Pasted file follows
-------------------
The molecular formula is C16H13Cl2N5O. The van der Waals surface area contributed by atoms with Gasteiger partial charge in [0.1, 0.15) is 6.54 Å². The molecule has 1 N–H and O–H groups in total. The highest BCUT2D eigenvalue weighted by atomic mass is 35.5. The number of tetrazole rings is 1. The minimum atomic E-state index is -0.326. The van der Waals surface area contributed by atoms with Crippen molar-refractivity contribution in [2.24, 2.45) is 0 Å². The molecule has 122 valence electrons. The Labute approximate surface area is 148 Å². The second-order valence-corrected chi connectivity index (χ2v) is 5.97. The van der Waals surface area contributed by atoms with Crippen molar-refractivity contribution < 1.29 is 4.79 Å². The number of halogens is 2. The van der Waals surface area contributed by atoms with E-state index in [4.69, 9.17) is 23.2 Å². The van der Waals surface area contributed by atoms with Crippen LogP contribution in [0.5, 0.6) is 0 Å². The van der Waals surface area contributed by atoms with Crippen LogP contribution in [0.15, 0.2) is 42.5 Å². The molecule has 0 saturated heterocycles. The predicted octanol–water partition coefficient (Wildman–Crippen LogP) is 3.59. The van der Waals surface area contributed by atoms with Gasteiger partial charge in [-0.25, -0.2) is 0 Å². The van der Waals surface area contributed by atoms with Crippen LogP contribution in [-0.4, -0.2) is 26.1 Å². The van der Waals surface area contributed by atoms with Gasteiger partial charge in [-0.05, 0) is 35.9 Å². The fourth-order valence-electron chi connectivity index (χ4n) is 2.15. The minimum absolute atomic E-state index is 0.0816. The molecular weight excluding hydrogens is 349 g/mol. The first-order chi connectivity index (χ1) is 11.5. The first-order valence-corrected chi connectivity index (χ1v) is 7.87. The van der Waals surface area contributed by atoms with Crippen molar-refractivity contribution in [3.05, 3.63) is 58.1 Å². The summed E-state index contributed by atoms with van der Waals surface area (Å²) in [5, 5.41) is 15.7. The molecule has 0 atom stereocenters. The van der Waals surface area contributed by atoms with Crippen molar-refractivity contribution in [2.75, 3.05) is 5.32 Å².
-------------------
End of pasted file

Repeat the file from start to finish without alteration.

The molecular formula is C16H13Cl2N5O. The van der Waals surface area contributed by atoms with Gasteiger partial charge in [0.1, 0.15) is 6.54 Å². The molecule has 1 N–H and O–H groups in total. The highest BCUT2D eigenvalue weighted by atomic mass is 35.5. The number of tetrazole rings is 1. The minimum atomic E-state index is -0.326. The van der Waals surface area contributed by atoms with Crippen molar-refractivity contribution in [2.24, 2.45) is 0 Å². The molecule has 122 valence electrons. The Labute approximate surface area is 148 Å². The second-order valence-corrected chi connectivity index (χ2v) is 5.97. The van der Waals surface area contributed by atoms with Crippen molar-refractivity contribution < 1.29 is 4.79 Å². The number of halogens is 2. The van der Waals surface area contributed by atoms with E-state index in [4.69, 9.17) is 23.2 Å². The van der Waals surface area contributed by atoms with Crippen LogP contribution in [0.5, 0.6) is 0 Å². The van der Waals surface area contributed by atoms with Crippen LogP contribution in [0.15, 0.2) is 42.5 Å². The molecule has 0 saturated heterocycles. The predicted octanol–water partition coefficient (Wildman–Crippen LogP) is 3.59. The van der Waals surface area contributed by atoms with Gasteiger partial charge in [-0.25, -0.2) is 0 Å². The van der Waals surface area contributed by atoms with Crippen LogP contribution in [-0.4, -0.2) is 26.1 Å². The van der Waals surface area contributed by atoms with Gasteiger partial charge in [-0.05, 0) is 35.9 Å². The fourth-order valence-electron chi connectivity index (χ4n) is 2.15. The minimum absolute atomic E-state index is 0.0816. The molecular weight excluding hydrogens is 349 g/mol. The first-order chi connectivity index (χ1) is 11.5. The first-order valence-corrected chi connectivity index (χ1v) is 7.87. The van der Waals surface area contributed by atoms with Crippen molar-refractivity contribution in [3.05, 3.63) is 58.1 Å². The summed E-state index contributed by atoms with van der Waals surface area (Å²) in [5, 5.41) is 15.7. The molecule has 0 atom stereocenters. The van der Waals surface area contributed by atoms with Crippen molar-refractivity contribution in [2.75, 3.05) is 5.32 Å².